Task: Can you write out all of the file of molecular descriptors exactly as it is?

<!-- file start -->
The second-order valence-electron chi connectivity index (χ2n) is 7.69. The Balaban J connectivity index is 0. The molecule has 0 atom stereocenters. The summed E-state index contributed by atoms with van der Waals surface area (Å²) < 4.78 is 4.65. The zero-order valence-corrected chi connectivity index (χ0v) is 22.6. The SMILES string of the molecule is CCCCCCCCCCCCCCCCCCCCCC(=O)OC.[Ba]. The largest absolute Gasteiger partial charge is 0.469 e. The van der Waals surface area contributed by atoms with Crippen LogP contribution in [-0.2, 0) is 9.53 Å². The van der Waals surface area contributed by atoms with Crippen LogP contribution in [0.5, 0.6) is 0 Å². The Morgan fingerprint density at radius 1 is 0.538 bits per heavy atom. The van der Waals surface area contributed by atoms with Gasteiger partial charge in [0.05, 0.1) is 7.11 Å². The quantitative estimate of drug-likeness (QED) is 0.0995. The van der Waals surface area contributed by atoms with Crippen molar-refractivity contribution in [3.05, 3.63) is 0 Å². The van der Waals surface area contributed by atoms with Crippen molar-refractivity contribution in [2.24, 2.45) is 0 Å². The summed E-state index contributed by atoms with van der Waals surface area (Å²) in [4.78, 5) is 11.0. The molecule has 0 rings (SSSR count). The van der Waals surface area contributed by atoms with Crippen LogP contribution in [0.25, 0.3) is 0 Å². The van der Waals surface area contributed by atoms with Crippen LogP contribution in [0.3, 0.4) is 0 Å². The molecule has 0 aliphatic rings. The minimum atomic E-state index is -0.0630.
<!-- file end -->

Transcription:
The second-order valence-electron chi connectivity index (χ2n) is 7.69. The Balaban J connectivity index is 0. The molecule has 0 atom stereocenters. The summed E-state index contributed by atoms with van der Waals surface area (Å²) < 4.78 is 4.65. The zero-order valence-corrected chi connectivity index (χ0v) is 22.6. The SMILES string of the molecule is CCCCCCCCCCCCCCCCCCCCCC(=O)OC.[Ba]. The largest absolute Gasteiger partial charge is 0.469 e. The van der Waals surface area contributed by atoms with Crippen LogP contribution in [-0.2, 0) is 9.53 Å². The van der Waals surface area contributed by atoms with Crippen LogP contribution in [0.5, 0.6) is 0 Å². The Morgan fingerprint density at radius 1 is 0.538 bits per heavy atom. The van der Waals surface area contributed by atoms with Gasteiger partial charge in [0.05, 0.1) is 7.11 Å². The quantitative estimate of drug-likeness (QED) is 0.0995. The van der Waals surface area contributed by atoms with Crippen molar-refractivity contribution in [3.05, 3.63) is 0 Å². The van der Waals surface area contributed by atoms with Crippen molar-refractivity contribution in [2.24, 2.45) is 0 Å². The summed E-state index contributed by atoms with van der Waals surface area (Å²) in [4.78, 5) is 11.0. The molecule has 0 rings (SSSR count). The van der Waals surface area contributed by atoms with Crippen LogP contribution in [0.25, 0.3) is 0 Å². The van der Waals surface area contributed by atoms with Crippen LogP contribution in [0.3, 0.4) is 0 Å². The molecule has 0 aliphatic rings. The minimum atomic E-state index is -0.0630.